Since the demise of his weirdo guitar pop combo Mint Chicks in 2010, Auckland native Kody Nielson's output has been somewhat scattershot. The talented Kiwi launched a psych-pop venture under the name Opossom, while occasionally collaborating with his brother (and former Mint Chicks co-founder) Ruban's acclaimed band Unknown Mortal Orchestra. However, in the years following the release of Opossom's lone LP, Electric Hawaii, Nielson found himself feeling disenchanted with the music industry and spent some time dedicating himself to visual art, painting a series of stark canvases that would eventually develop into the forlorn, sad-face iconography of his next project, Silicon.
Kody Nielson is “listening.” He knows your pain, and wants you to ”never be lonely”. That’s why he’s offered you his Personal Computer, a debut album featuring ten excursions in future-soul-funk that chart how 21st century technology has stepped in as your best friend and soulmate at precisely the moment your real friends and soulmates have been pushed many steps away. As your best friend this technology provides you with the perfect excuse to withdraw into yourself and remain locked in your apartment.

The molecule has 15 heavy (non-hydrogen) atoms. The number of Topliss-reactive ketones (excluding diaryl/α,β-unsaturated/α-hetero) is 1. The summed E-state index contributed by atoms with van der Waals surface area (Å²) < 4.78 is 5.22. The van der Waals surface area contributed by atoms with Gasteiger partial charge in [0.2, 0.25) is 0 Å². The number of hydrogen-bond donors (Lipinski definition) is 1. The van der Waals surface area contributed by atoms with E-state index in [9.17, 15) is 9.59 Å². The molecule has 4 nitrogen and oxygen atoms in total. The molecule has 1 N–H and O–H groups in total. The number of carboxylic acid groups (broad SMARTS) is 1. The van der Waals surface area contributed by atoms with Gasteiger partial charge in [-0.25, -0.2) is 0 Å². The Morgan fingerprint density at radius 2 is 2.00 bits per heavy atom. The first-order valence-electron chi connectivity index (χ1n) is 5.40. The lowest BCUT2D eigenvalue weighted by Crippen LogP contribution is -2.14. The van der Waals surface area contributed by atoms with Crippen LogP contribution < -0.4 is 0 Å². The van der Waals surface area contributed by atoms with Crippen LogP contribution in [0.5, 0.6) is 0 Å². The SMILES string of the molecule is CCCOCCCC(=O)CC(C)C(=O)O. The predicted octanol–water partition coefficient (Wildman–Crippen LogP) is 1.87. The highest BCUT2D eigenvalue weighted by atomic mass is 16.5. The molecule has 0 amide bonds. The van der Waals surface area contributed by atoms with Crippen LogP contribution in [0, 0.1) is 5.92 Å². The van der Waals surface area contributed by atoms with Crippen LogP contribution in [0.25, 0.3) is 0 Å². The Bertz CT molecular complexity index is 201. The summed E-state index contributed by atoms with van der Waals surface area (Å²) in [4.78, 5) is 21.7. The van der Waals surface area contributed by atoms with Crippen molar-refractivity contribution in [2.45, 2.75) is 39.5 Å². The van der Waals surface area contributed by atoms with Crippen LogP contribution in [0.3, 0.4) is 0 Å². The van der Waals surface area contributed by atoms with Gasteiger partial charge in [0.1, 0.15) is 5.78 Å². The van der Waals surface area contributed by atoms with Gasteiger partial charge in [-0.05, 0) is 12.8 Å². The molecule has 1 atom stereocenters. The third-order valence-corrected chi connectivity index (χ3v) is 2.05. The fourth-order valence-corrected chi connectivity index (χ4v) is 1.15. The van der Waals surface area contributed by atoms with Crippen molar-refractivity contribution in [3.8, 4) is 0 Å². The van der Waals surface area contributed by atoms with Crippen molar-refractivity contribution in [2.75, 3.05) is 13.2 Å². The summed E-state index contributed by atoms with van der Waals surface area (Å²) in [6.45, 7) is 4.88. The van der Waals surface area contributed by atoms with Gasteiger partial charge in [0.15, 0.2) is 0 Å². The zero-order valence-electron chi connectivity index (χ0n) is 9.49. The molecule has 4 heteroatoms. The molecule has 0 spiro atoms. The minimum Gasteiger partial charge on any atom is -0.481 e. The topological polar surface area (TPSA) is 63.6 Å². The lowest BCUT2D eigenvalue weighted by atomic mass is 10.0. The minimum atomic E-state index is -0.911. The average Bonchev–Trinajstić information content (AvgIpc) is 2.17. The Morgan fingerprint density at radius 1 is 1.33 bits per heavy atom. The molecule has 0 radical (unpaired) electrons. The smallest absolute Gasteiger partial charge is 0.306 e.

First Unknown Mortal Orchestra, then Tame Impala, and now New Zealand-via-Hawaii newcomers Silicon. The newfound thirst for electronic soul-funk moves amongst antipodean music-makers is so notable you half wonder whether local air supplies had been enriched with disco particles. If aspects of Personal Computer bring to mind Unknown Mortal Orchestra's melancholy mechano-funk opus Multi-Love, the reason may be genetic.
As both the artist and album's name might suggest, Silicon's Personal Computer does not feel particularly organic or home-grown. It doesn't even particularly feel like the work of a human being. This is the kind of music that Skynet would replace your entire iTunes library with after becoming sentient and hacking into the Apple mainframe. This is the kind of music Hot Chip's keyboards secretly make while the band are necking pints down their local.
Opening an album called Personal Computer with a clichéd robot voice sample isn't a great way of kicking things off, but thankfully the music on Silicon's debut quickly takes enough unexpected turns to lift it above the stereotypical electro-pop formula. The studio project of New Zealand's Kody Nielson, Silicon brings together disco influences with 80s soft pop, indie rock and a playfully experimental approach to production. Whenever it starts to sound predictable, he takes things in a completely different direction.